In Breached, by developer Drama Drifters, you awake from cryosleep in a damaged environmental shelter, and have only eight days to repair and refuel it before you run out of oxygen. The abandoned world outside is deserted, but not empty, and you must explore the former civilization with remote drones in order to find the materials you need to survive.
The primary gameplay of Breached is piloting the aforementioned hovering drones across the post-apocalyptic landscape, scooping up minerals for fuel and mysterious equipment caches for repair. This is controlled almost entirely with the mouse, with mouse 1 and 2 being to accelerate and stop respectively.
This simple control scheme works well enough when gliding across the sandy hills at hundreds of kilometers an hour, but somewhat less so when faced with “anomalies”, the floating balls of EM energy (think STALKER) that loiter around your objectives. They aren’t hostile, but proximity will scramble your drones and contact will break the link entirely. This is more than a threat than one would think given that changing directions or fine maneuvering is difficult by design, and you often find yourself in close proximity when trying to nab your targets. It isn’t really a problem since the control scheme contributes to the atmosphere of the game (more on that later), but it feels like an artificial source of difficulty at times.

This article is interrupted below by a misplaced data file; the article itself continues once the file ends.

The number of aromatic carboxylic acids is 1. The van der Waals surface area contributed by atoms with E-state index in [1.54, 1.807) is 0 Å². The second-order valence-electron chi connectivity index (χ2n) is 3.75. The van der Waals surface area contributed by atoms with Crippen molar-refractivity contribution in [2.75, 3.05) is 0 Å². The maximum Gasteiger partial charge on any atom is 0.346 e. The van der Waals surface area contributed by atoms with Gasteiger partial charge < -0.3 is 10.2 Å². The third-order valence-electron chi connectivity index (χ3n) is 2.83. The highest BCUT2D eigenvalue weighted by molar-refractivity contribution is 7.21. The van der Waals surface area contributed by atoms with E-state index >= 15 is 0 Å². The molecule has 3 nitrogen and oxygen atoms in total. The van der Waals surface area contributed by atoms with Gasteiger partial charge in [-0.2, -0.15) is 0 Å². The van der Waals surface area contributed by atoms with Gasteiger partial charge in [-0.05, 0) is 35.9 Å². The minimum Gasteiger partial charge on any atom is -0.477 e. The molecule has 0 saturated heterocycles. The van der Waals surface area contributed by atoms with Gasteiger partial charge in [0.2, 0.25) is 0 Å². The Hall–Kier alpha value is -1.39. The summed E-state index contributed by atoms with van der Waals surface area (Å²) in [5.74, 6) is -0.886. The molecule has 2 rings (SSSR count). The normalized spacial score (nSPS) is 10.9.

But the risks one takes in the field tie back into the broader challenge of survival. The minerals retrieved must be synthesized into fuel, strange artifacts found in caches may also be of interest. Only a certain number of actions may be made per day however, so one must balance time between drone missions and piddling about in the lab.
A surprisingly important element is diary, which dispenses the backstory, bit by bit. Each day a new entry appears, which generate hyperlinks and hashtags for other lore. The mysteries trickle out at a good pace, and there seems to be a lot of content that varies between plays of the game, adding some replay value. This is welcome, given the drone sections have a limited selection of maps.
Despite what seems like a pressing time concern, Breached is almost… Relaxed. The way your character might wake from a good night’s rest and peruse his diary while the doom clock ticks down at first seems dissonant but instead develops an intense sense of melancholy. Your diary entries express a certain acceptance of fate (and perhaps responsibility), the anomalies seem less like enemies and more like large herbivores you shouldn’t disturb. The music and visuals cast your efforts less as an epic struggle for survival than as a errand, or perhaps a rite.
Breached is a difficult game to classify. It would be easy to peg it as a “survival game”, but the atmosphere and mechanical simplicity disqualify that somewhat. At the same time, it isn’t just an atmosphere/walking simulator, because of the urgency the mechanics have. What it does offer, however, is impressive visuals, a brooding tone, and some good writing. For 7 US$, that might be enough.
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